According to the following passage from "Rappaccini's Daughter," how can Rappaccini’s love for his daughter as a father be explained?
“Miserable!” “exclaimed Rappaccini. ‘What mean you, foolish girl? Dost thou deem it misery to be endowned with marvelous gifts, against which no power nor strength could avail an enemy? Misery, to be able to quell the mightiest with a breath? Misery, to be as terrible as thou art beautiful? Woudst thou, then, have preferred the condition of a weak woman, exposed to all evil and capable of none?”
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Rappacini's name is connotative of the adjective rapacious which means excessively grasping or greedy. Using his daughter, who looks "redundant with life, health, and energy" Rappacini, a ruthless scientist, has given her superhuman powers as she has grown up surrounded by bizarre flowers of both poisonous and exotic qualities from which she draws unnatural powers such as immunity from the deadly effects of these plants.
In essence, Rappacini's daughter has become a part of her father's garden herself. For, she has developed a sisterly relationship with one particular plant that bears a "profusion of purple blossoms" that possess the luster of precious gems. Beatrice embraces this plant that her father is cautious around, never touching it.
"Yes, my sister, my splendor, it shall be Beatrices's task to nurse and to serve thee; and thou shalt reward her with thy kisses and perfumed breath, which to her is as the breath of life."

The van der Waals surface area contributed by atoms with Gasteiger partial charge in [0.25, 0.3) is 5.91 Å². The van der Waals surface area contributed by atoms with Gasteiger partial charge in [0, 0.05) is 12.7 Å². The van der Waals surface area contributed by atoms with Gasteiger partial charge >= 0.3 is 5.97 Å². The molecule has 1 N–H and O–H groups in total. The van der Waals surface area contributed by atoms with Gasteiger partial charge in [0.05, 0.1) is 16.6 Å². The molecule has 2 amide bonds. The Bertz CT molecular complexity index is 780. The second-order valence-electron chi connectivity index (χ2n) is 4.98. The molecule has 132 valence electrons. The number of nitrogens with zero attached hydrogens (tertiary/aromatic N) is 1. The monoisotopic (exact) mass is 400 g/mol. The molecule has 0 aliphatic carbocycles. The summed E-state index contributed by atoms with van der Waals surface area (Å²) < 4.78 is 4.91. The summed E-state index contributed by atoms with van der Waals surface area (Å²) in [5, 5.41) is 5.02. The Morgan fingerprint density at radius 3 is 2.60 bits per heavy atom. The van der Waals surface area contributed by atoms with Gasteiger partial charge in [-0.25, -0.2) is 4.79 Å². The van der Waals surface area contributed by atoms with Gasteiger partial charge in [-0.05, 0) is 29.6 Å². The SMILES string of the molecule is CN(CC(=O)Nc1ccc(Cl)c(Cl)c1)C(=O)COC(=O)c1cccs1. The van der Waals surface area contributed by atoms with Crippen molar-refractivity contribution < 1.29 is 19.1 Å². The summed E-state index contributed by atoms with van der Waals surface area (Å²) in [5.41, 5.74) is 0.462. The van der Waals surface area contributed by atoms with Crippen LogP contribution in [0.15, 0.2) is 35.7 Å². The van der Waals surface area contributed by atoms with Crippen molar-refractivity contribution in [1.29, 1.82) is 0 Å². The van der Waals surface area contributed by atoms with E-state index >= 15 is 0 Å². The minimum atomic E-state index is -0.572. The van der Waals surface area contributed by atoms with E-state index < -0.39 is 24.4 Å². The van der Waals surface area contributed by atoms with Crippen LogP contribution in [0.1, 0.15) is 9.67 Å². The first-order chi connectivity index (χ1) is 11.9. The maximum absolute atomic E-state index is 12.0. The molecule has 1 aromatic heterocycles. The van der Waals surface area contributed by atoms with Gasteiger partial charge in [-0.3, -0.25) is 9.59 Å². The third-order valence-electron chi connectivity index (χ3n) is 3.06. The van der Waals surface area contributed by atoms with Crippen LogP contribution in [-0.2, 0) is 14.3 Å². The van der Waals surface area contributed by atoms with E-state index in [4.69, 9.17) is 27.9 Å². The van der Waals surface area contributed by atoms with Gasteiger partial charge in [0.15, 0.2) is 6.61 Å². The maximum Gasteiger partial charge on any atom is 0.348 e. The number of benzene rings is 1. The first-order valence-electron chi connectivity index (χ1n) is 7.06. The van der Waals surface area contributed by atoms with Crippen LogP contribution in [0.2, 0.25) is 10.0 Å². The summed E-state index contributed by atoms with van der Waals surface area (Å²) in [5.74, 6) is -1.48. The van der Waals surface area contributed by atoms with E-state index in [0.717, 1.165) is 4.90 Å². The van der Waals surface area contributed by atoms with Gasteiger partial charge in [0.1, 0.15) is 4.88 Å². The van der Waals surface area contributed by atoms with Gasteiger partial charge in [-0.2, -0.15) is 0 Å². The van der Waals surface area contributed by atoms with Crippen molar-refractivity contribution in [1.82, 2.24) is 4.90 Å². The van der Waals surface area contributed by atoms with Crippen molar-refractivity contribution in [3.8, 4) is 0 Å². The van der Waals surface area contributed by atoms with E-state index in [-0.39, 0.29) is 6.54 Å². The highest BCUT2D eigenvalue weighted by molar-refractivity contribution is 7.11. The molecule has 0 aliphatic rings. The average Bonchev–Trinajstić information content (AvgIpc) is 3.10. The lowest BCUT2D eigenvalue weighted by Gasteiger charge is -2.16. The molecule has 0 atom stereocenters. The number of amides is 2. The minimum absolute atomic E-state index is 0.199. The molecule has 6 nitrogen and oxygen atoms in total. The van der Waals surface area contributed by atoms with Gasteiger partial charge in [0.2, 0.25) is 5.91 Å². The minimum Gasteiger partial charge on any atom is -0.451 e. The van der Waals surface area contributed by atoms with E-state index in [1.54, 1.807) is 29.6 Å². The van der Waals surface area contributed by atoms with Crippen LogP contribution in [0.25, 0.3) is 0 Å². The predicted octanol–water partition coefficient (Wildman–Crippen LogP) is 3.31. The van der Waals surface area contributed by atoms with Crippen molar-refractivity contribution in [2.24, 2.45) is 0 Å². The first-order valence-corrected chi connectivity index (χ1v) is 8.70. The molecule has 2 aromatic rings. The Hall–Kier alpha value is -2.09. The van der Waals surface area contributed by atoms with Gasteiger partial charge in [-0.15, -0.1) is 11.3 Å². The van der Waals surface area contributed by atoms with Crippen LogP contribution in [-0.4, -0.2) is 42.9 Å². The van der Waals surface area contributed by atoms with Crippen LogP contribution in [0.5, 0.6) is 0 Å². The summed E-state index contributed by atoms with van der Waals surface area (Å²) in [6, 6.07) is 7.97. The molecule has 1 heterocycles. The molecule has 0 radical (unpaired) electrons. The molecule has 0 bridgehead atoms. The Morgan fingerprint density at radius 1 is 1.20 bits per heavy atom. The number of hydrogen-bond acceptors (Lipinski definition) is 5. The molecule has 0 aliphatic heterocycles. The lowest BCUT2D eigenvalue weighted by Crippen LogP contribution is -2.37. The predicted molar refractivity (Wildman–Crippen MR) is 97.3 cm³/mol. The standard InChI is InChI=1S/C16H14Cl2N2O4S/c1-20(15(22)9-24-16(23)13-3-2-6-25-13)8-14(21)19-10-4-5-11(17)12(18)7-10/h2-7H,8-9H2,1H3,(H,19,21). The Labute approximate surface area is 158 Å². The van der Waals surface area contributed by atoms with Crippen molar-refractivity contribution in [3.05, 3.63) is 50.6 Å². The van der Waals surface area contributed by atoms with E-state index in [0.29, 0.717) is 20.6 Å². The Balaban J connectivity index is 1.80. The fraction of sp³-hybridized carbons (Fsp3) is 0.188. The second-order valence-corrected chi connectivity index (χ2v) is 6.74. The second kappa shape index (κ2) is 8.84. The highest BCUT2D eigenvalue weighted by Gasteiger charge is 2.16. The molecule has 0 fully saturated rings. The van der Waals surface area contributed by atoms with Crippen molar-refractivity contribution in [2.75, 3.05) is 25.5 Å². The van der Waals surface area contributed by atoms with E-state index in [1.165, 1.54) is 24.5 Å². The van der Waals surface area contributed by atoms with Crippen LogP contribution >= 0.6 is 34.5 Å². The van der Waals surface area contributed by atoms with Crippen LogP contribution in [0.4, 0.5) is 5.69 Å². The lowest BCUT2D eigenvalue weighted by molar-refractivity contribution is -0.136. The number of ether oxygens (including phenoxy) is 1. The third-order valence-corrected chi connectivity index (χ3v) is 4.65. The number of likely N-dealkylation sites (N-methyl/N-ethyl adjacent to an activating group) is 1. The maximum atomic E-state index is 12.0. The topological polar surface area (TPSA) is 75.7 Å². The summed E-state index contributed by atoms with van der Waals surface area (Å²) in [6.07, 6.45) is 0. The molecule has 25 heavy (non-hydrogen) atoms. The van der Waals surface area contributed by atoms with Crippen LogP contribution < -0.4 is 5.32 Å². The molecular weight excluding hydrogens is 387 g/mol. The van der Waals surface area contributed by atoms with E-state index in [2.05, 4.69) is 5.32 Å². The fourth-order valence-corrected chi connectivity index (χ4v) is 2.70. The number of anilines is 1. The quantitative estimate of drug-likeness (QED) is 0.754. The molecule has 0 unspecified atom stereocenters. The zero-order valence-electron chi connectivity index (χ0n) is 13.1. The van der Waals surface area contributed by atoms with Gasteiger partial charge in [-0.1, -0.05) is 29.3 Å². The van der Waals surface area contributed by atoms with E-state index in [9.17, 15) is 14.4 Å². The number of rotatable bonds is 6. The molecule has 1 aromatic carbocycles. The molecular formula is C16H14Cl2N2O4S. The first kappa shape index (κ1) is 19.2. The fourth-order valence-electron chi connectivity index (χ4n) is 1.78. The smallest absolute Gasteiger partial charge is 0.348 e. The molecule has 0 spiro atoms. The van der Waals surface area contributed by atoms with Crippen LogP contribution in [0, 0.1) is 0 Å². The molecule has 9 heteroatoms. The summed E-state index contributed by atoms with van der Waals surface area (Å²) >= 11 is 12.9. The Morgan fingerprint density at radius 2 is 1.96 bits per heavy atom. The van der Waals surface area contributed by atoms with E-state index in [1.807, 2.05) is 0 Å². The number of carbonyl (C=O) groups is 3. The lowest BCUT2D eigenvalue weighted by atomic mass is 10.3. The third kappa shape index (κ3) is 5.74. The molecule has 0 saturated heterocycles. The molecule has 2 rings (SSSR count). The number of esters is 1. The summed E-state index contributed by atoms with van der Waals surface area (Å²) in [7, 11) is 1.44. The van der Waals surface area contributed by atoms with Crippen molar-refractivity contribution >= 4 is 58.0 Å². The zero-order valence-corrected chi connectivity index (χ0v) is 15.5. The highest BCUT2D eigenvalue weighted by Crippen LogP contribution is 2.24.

But, when Giovanni, who is smitten with her, enters the garden, she must deny him the promise of one of the "gems" from the exotic purple plant, warning him that to touch the plant if fatal. Thus, because it does not harm her, Beatrice has become an anomaly and a victim of her father's insane zeal for science. For, because of her unnatural powers, she is alienated from the rest of the world.
However, because Giovanni has breathed her poisonous breath so much, he now can be with her without harm. Unfortunately, he is not aware of this; instead, he convinces Beatrice that she can take a potion that Professor Baglioni has given him and she will no longer be poisonous. He tells her, "Shall we not quaff it together, and thus be purified from evil?"
When Rapaccini spots his daughter in the garden with Giovanni, he comes forward to tell her that he has devised a method for her to be with Giovanni. But, as he spreads his hands over the two of them, Giovanni trembles and Beatrice shudders; for, they are the hands that have "thrown poison into the stream of their lives." Beatrice feebly asks her father why he has inflicted a miserable doom upon her.
At this point, in the passage cited above, Rapaccini, asks her why she claims to be miserable. Why is it misery to have the powers he has endowed her with, he asks. He cannot understand why Beatrice would rather be a “weak woman” like all others when she can be so puissant that she can strike down any enemy. He has made her invulnerable in order to preserve her life, he tells his daughter.
But, Beatrice asks him, “Oh, was there not, from the first, more poison in thy nature than in mine?” because he has selfishly kept her for himself. She has not been able to love a man without harming him. Truly, Rappacini's love has been selfish as he has kept Beatrice for his own in his deadly perfection of her; he has valued his scientific powers over consideration for Beatrice's feelings and her need to be like others.
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